Unintended Emotional Effects of Online Health Communities: A Text Mining-Supported Empirical Study

SKU
17018

Publication History

Received: July 21, 2020
Revised: December 10, 2020; August 6, 2021; March 25, 2022
Accepted: April 15, 2022
Published Online as Articles in Advance: Forthcoming
Published Online in Issue: Forthcoming

https://doi.org/10.25300/MISQ/2022/17018

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Abstract

Online health communities (OHCs) play an important role in enabling patients to exchange information and obtain social support from each other. However, do OHC interactions always benefit patients? In this research, we investigate different mechanisms by which OHC content may affect patients’ emotions. Specifically, we notice users can read not only emotional support intended to help them but also emotional support targeting other persons or posts unintended to generate any emotional support (auxiliary content). Drawing from emotional contagion theories, we argue that even though emotional support may benefit targeted support seekers, it could have a negative impact on the emotions of other support seekers. Our empirical study on an OHC for depression patients supports these arguments. Our findings are new to the literature and have critical practical implications since they suggest that we should carefully manage OHC-based interventions for depression patients to avoid unintended consequences. We design a novel deep learning model to differentiate emotional support from auxiliary content. Such differentiation is critical for identifying the negative effect of emotional support on unintended recipients. We also discuss options to alter the intervention volume, length, and frequency to tackle the challenge of the negative effect.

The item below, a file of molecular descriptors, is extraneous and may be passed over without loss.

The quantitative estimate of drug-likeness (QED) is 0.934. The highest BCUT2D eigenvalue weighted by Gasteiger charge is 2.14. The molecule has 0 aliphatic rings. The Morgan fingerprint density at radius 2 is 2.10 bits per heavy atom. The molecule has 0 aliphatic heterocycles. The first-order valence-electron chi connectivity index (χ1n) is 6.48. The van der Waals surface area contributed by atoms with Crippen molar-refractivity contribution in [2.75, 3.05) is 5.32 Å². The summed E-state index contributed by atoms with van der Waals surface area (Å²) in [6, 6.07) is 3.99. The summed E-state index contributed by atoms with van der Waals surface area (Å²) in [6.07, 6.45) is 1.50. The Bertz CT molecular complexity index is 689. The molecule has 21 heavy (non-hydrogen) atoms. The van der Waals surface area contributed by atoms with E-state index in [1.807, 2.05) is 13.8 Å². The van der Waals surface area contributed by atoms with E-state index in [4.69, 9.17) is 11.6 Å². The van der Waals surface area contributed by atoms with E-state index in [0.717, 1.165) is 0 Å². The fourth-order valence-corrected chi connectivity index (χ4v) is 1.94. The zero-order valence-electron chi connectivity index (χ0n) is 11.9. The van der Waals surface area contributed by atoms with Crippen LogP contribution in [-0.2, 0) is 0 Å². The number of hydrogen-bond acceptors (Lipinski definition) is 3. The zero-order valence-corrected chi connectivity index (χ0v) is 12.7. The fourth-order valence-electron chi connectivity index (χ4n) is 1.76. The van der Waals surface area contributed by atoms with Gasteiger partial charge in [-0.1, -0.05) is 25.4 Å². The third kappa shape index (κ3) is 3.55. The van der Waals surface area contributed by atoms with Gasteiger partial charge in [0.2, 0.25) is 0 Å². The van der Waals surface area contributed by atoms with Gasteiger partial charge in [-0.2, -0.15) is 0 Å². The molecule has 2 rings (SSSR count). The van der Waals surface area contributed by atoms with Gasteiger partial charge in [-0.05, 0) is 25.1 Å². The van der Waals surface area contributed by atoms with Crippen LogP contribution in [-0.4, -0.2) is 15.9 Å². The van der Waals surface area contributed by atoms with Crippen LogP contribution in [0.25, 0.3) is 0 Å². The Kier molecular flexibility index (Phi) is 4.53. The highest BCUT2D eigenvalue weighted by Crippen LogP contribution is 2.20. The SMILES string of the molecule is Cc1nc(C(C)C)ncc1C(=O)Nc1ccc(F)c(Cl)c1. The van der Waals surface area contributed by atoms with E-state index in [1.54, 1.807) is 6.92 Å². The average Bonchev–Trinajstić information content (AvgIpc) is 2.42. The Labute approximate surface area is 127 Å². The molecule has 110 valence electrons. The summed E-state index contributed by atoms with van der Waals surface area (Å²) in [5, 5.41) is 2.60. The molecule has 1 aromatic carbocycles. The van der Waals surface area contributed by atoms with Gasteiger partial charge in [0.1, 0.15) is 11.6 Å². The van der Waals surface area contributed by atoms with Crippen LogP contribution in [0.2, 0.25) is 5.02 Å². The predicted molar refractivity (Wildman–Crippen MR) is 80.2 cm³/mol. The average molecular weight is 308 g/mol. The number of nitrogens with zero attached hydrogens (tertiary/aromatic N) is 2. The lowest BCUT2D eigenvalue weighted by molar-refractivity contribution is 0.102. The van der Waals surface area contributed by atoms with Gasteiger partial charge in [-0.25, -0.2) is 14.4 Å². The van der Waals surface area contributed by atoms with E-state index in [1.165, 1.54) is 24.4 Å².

Additional Details
Author Jiaqi Zhou, Qingpeng Zhang, Sijia Zhou, Xin Li, and Xiaoquan (Michael) Zhang
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Keywords emotional contagion, emotional support, text classification, deep learning, online health community
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